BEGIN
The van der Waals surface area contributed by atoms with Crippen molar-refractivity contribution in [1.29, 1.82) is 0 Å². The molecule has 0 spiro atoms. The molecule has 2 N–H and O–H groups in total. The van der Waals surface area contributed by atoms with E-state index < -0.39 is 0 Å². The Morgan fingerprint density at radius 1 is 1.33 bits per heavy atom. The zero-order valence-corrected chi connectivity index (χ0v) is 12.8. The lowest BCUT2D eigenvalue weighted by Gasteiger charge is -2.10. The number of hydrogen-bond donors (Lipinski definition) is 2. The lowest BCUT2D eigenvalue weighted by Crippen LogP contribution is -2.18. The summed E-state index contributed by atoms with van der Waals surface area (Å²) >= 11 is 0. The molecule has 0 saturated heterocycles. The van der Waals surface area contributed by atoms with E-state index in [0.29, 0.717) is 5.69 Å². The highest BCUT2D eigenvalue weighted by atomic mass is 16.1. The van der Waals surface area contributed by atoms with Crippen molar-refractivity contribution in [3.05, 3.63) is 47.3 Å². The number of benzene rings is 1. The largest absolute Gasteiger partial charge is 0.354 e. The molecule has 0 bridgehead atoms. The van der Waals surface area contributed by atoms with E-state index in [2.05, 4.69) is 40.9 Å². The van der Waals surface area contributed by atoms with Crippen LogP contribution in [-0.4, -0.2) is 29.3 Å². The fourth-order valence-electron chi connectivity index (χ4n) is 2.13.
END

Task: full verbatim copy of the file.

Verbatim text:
The van der Waals surface area contributed by atoms with Crippen molar-refractivity contribution in [1.29, 1.82) is 0 Å². The molecule has 0 spiro atoms. The molecule has 2 N–H and O–H groups in total. The van der Waals surface area contributed by atoms with E-state index < -0.39 is 0 Å². The Morgan fingerprint density at radius 1 is 1.33 bits per heavy atom. The zero-order valence-corrected chi connectivity index (χ0v) is 12.8. The lowest BCUT2D eigenvalue weighted by Gasteiger charge is -2.10. The number of hydrogen-bond donors (Lipinski definition) is 2. The lowest BCUT2D eigenvalue weighted by Crippen LogP contribution is -2.18. The summed E-state index contributed by atoms with van der Waals surface area (Å²) >= 11 is 0. The molecule has 0 saturated heterocycles. The van der Waals surface area contributed by atoms with E-state index in [0.29, 0.717) is 5.69 Å². The highest BCUT2D eigenvalue weighted by atomic mass is 16.1. The van der Waals surface area contributed by atoms with Crippen molar-refractivity contribution in [3.05, 3.63) is 47.3 Å². The number of benzene rings is 1. The largest absolute Gasteiger partial charge is 0.354 e. The molecule has 0 bridgehead atoms. The van der Waals surface area contributed by atoms with E-state index in [2.05, 4.69) is 40.9 Å². The van der Waals surface area contributed by atoms with Crippen LogP contribution in [-0.4, -0.2) is 29.3 Å². The fourth-order valence-electron chi connectivity index (χ4n) is 2.13.